Olympic Risks

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Palgrave Macmillan, May 29, 2012 - Law - 263 pages
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The task of governing the Olympic Games and the Olympic movement now takes place in an age in which states and societies are increasingly organized in response to risk. At the heart of the risk management in organising the Olympics is the tension between the inherent riskiness of mega-events, which is attributable to their scale and complexities, combined with immense societal, political and organisational pressures for the management of risk. Over time, too, staging the Olympics has become more complex, and riskier, as a consequence of its growing scale and commercial success. Since the 1980s, a profound transformation has occurred in how the Games are organised and governed, with the increased transfer of risk to the market and the spread of regulation as a mode of governance and the formal practice of risk management across functions ranging from finance to security to critical infrastructures to public health. This book is a unique theoretical and empirical analysis of how the Olympic Games are governed, exploring the challenges and pressures of staging the world's largest event and the recent emergence of the formal practice of risk management as a response of decision-makers to the operational demands and complexities of the Games.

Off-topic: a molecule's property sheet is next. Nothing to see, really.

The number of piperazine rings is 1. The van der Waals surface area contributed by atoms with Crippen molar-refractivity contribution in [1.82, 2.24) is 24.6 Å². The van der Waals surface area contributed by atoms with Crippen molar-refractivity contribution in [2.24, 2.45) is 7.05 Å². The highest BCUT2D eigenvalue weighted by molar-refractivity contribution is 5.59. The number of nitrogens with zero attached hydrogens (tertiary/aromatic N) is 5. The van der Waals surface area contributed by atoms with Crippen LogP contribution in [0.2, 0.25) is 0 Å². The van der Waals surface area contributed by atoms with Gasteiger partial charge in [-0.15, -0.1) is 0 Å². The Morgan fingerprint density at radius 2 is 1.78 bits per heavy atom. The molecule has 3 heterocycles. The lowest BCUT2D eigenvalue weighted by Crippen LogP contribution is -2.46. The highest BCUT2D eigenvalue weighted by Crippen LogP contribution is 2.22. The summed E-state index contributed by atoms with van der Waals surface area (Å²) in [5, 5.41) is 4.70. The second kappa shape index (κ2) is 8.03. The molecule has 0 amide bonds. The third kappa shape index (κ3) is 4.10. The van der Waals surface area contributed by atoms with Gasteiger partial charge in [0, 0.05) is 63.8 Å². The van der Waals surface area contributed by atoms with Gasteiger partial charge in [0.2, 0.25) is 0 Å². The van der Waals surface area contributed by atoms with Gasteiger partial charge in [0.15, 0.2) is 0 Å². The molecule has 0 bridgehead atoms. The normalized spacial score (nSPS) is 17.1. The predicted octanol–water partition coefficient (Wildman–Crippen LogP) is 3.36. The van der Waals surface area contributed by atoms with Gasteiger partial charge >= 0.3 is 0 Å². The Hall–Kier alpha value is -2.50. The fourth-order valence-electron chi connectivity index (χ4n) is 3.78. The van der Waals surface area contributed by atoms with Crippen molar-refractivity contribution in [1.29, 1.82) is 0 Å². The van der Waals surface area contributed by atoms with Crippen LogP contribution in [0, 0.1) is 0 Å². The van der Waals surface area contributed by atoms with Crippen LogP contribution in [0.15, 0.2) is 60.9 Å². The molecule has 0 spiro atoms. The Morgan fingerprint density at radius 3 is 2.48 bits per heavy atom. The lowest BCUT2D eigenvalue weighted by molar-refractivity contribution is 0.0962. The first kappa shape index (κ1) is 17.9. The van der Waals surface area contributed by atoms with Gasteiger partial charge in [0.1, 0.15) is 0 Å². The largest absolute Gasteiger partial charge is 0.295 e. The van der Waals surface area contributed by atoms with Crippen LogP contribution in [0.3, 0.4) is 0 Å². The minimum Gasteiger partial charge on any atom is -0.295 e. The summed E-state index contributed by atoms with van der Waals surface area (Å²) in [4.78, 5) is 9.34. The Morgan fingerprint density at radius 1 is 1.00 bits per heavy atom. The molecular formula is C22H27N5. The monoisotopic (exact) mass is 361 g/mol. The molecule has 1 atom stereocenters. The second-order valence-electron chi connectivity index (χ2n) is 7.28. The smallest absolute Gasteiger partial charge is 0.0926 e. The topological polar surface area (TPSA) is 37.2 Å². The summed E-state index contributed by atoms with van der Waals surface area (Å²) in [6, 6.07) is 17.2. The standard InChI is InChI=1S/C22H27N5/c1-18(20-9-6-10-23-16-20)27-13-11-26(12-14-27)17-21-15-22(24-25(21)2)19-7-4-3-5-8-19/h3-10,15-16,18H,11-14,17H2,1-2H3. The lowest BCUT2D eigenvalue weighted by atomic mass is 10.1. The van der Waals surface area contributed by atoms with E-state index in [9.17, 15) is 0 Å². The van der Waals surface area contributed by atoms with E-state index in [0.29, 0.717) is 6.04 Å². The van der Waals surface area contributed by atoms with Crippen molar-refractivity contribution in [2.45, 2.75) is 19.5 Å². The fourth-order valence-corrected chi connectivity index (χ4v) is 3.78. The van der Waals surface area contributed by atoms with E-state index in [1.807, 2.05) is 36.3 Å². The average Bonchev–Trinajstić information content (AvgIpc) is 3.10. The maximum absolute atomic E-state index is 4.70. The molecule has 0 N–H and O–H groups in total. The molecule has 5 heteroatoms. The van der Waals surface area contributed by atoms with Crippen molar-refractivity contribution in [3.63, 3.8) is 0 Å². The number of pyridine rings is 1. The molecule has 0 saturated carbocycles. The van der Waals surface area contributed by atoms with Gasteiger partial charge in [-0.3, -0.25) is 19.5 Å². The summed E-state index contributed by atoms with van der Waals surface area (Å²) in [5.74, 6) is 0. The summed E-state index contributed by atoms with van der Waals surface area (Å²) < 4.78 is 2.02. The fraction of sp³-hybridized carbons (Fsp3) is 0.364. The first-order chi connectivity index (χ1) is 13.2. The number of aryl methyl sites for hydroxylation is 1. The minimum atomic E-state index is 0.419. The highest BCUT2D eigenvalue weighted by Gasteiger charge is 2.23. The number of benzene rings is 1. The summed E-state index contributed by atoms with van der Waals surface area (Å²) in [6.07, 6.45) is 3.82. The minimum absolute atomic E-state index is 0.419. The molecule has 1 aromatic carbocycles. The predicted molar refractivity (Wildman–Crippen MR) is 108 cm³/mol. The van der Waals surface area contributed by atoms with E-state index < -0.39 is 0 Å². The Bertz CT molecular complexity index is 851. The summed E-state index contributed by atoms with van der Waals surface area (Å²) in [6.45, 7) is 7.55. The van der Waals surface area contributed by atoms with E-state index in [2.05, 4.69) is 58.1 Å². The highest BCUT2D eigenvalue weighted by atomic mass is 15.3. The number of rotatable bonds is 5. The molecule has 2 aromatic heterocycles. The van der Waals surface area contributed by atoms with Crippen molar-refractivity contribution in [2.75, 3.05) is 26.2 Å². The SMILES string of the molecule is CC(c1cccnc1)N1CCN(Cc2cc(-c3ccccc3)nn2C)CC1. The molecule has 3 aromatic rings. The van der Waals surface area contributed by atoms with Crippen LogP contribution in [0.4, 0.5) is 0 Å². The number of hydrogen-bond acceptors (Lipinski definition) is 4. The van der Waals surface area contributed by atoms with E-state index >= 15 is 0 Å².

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Governing the Games in an Age of Uncertainty
Part I Risk and MegaEvents
Part II The Olympics Risk and Uncertainty
Part III Governing the Games

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About the author (2012)

WILL JENNINGS Senior Lecturer in Politics at Southampton University, UK, and Research Associate at the Centre for Analysis of Risk and Regulation at the London School of Economics and Political Science. He specializes in the analysis of government and public opinion, research methods and risk management in mega-projects and mega-events.